- Transmissible Spongiform Encephalopathies (TSEs) are a family of diseases occurring in man and animals and are characterised by a degeneration of brain tissue giving a sponge-like appearance leading to death.
- The family includes diseases such as Creutzfeldt Jakob Disease (CJD) and Kuru in humans, Bovine Spongiform Encephalopathy (BSE) in cattle, Scrapie in small ruminants (sheep and goats), Chronic Wasting Disease (CWD) in cervids and Transmissible Mink Encephalopathy (TME) in minks.
- The commonly accepted cause of the TSE disease is a transmissible agent called prion (PrPres), which is an abnormal form of a protein.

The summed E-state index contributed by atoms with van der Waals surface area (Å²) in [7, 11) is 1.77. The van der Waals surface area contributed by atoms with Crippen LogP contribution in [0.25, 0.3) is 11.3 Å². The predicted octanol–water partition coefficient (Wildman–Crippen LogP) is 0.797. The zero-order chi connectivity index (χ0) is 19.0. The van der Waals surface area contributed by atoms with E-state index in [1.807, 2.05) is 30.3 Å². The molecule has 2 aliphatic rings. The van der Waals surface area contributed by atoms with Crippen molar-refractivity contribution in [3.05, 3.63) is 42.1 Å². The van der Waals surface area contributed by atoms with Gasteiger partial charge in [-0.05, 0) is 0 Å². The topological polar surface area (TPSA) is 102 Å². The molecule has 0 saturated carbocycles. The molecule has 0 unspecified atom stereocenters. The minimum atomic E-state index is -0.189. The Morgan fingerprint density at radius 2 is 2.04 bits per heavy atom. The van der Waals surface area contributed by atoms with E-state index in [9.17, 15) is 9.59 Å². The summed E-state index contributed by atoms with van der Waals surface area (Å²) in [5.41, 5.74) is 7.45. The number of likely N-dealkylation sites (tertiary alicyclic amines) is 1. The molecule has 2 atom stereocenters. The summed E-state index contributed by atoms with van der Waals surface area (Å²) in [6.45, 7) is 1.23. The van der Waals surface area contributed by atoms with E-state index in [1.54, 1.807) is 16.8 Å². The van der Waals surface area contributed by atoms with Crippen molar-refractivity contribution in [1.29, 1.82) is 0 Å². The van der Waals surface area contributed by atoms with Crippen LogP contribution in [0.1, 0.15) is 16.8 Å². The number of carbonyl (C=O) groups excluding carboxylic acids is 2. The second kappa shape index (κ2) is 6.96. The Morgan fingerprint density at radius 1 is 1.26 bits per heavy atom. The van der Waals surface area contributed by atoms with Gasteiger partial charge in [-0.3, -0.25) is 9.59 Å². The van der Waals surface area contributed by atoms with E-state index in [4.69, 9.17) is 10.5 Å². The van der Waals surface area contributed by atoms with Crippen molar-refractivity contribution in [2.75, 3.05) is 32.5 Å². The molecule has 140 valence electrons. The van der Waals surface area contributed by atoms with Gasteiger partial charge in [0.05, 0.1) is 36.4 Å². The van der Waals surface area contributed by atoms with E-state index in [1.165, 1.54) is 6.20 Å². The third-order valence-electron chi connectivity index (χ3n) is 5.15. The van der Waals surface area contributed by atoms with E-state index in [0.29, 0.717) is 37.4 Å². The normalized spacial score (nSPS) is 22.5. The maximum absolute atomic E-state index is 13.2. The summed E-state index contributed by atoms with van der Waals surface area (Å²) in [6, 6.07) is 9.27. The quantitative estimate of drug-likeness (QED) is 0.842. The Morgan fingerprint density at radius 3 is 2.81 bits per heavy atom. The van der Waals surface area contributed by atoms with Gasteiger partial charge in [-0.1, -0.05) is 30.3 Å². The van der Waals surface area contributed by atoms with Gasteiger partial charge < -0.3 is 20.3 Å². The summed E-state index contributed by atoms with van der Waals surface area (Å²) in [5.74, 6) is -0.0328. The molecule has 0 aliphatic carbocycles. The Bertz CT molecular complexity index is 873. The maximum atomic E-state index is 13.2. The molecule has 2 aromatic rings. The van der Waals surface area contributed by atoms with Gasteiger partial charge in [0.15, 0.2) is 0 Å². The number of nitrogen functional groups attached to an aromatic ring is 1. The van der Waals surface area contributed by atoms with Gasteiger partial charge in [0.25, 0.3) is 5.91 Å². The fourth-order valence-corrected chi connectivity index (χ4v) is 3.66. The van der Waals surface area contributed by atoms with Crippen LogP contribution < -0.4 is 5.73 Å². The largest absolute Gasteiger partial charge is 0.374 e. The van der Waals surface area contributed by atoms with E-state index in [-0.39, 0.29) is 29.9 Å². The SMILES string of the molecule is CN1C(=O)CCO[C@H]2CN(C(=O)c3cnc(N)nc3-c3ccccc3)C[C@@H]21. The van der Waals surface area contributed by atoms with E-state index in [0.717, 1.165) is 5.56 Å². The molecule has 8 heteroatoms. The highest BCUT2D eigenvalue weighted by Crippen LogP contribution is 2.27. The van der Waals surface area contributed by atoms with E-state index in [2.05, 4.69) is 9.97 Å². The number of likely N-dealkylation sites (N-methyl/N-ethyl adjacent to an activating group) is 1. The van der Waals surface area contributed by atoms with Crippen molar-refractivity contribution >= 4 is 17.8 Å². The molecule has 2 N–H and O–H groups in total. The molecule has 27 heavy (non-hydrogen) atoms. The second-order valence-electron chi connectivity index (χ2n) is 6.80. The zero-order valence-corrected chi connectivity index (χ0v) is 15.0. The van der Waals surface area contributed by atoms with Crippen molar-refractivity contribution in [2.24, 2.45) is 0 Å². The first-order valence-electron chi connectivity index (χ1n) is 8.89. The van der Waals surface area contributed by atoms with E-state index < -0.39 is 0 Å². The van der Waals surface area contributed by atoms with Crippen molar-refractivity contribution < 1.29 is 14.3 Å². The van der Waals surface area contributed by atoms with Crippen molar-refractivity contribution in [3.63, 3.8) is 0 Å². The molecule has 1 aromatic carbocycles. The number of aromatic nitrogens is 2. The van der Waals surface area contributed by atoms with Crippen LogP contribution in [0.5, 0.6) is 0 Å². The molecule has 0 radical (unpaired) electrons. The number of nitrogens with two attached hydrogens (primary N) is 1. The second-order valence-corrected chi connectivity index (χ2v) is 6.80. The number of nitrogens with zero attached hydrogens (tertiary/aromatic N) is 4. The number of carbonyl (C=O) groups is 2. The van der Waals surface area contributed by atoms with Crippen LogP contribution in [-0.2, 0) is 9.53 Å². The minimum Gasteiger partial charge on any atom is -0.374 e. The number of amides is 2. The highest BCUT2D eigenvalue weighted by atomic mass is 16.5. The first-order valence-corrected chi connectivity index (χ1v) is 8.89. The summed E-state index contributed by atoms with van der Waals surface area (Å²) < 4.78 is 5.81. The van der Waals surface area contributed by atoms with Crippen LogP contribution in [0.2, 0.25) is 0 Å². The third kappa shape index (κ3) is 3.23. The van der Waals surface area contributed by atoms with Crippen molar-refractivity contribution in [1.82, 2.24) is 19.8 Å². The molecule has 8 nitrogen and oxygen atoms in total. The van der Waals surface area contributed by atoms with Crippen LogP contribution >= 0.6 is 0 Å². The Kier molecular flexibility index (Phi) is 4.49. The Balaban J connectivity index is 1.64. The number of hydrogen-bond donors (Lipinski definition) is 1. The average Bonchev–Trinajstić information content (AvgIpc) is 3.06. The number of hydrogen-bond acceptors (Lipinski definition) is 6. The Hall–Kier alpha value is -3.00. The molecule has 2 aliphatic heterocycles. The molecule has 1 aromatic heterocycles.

Current EU rules: European
Parliament and Council Regulation (EC) No 999/2001 "The TSE Regulation" based
on sound scientific advice. For more information please consult Legislation
A reflection paper providing an outline of possible future changes to EC measures on BSE in the short and medium term (2005-2009) and in the long term (2009-2014). Most of the short and medium term measures have already been adopted by the Commission.
Outlines areas where future possible changes to EU TSE-related measures could be made while maintaining the EU's high level of protection of human and animal health and of food safety, backed by solid science.
Ensuring Implementation of the legislation – DG SANCO’s Food and Veterinary office (FVO)
TSE Work Programme (November 2006)
All Press Releases on TSEs/BSE
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